New Orleans, LA December 8, 2013--Today was a busy one, having just returned from a meeting that ended at 10 p.m., but more about that later. I'm sure a highlight for any presenter at the annual meeting of the American Society of Hematology (ASH) is to be selected for a Plenary session. This is a 30-minute oral presentation with no other competing talks. As such, several thousand attendees are in the audience.
One of today's Plenary session talks was given by Dr. Thierry Facon from France about Phase III trial results for 1,623 (!) newly diagnosed myeloma patients, at least 65 years old, who were randomized into 3 study arms: (A) Revlimid plus dexamethasone until disease progression; (B) Revlimid plus dex for a fixed 18 cycles (72 weeks); and (C) Melphalan-Prednisone-Thalidomide for a fixed 12 cycles (72 weeks).
Results for Arms (A), (B), and (C) respectively showed:
- Overall Response Rate (%): 75 73 62
- Progression-Free Survival (mos): 26 21 21
- Median 4-yr Overall Survival (%): 59 56 51
While some of the numbers may look close, there are important differences as you drill deeper. For example, PFS curves for (A) and (B) were very close through 18 months, but then the curve separation became apparent and growing. Another factor supporting (A) as the preferred treatment was that (A) had a 1-year improvement over the others in a measurement called Time-To-Progression. And while Arms (A) and (B) both had about 28% grade 3-4 neutropenia (low white count), Arm (C) had 45%.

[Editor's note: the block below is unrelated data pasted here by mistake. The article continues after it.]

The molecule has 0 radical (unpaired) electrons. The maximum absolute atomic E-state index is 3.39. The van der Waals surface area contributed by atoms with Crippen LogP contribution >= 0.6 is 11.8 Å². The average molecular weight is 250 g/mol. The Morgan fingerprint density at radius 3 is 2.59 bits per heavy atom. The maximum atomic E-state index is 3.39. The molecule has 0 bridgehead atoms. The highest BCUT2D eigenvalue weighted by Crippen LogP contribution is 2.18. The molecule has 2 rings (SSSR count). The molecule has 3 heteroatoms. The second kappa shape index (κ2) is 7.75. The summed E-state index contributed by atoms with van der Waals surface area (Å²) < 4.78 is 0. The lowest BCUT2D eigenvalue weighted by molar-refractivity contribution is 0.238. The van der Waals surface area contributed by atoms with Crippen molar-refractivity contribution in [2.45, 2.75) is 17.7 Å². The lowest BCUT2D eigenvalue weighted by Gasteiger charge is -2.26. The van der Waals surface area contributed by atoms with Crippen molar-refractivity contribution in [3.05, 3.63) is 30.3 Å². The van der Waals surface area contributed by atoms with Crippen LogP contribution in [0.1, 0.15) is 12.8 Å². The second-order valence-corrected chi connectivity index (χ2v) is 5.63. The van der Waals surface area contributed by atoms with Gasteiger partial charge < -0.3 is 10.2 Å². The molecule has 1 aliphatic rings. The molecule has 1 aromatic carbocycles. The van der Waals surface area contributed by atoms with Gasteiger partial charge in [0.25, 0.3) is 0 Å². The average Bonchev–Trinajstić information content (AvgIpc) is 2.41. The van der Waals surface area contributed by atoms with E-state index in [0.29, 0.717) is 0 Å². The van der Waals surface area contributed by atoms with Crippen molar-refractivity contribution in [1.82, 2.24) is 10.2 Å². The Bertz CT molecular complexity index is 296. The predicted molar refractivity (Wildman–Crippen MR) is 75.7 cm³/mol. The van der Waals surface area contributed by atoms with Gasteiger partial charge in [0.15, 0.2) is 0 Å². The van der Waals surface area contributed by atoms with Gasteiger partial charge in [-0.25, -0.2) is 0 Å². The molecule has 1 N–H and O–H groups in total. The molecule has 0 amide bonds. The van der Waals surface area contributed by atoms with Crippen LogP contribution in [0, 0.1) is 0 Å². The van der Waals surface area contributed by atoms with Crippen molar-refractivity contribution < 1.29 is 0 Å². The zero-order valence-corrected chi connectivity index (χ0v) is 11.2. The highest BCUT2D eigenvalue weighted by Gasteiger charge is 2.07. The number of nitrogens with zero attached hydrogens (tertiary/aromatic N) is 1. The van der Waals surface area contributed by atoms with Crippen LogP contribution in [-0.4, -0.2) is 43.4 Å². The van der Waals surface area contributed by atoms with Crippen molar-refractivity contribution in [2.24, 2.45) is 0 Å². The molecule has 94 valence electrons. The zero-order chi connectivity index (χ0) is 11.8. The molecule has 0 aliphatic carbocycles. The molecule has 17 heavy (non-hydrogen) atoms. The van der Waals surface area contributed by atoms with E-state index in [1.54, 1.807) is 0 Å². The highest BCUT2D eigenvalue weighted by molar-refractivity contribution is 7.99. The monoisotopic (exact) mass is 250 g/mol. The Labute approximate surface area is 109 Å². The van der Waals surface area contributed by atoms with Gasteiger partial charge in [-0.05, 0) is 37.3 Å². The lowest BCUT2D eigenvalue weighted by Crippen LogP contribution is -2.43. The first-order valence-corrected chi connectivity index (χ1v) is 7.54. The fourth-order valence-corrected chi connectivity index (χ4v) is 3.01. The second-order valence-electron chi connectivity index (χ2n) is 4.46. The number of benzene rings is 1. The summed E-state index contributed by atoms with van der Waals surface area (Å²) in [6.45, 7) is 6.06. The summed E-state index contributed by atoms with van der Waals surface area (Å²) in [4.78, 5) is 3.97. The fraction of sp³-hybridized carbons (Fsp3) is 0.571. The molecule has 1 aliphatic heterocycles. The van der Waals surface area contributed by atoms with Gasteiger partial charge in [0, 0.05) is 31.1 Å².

I've highlighted a few posters [abstract number] below:
- Poster  compared outcomes for Velcade-Cytoxin-Dex (CyBorD) versus Velcade-Revlimid-Dex (VRD) for newly diagnosed patients. Besides comparable PFS (70% vs 68% at 2 yrs) and OS (92% vs 85% at 2yrs), cost was also examined. The cost for 4 cycles CyBorD versus VRD was $37K vs $67K. Both costs are outrageous but I'm glad to see studies looking at this.
- Phase III study in Poster  showed that Perifosine with Velcade plus Dex in patients previously treated with Velcade showed no benefit in PFS or ORR. It's also useful to eliminate some drug usage.
- Poster  examined responses to Revlimid in newly diagnosed patients with and without continuous therapy. It demonstrated that patients stopping Revlimid after 1 year and achieving a VGPR or better can result in long-term (4 yrs) disease control and can be considered a treatment strategy.
My day ended with a very educational and inspirational workshop for International Journalists. There were approximately 100 in attendance, many with headsets providing real-time translation, and also streamed live to 20 countries. A summary of several ASH highlights was presented along with future goals of developing better treatments, perhaps at earlier diagnosis, and build upon the IMF's Black Swan Research Initiative to have better testing tools (Minimum Residual Disease) that more accurately determines patient responses.
Well, that's about it for the day. Lots of information, and yet tomorrow is also known as "Myeloma Monday" with oral presentation going from 7 a.m. to 8p.m. And then I'll be watching the International Myeloma Working Group (IMWG) conference series tomorrow evening (check the IMF website myeloma.org for more details).
It's late and I have a 5:30 am wake-up call.
-- Jack Aiello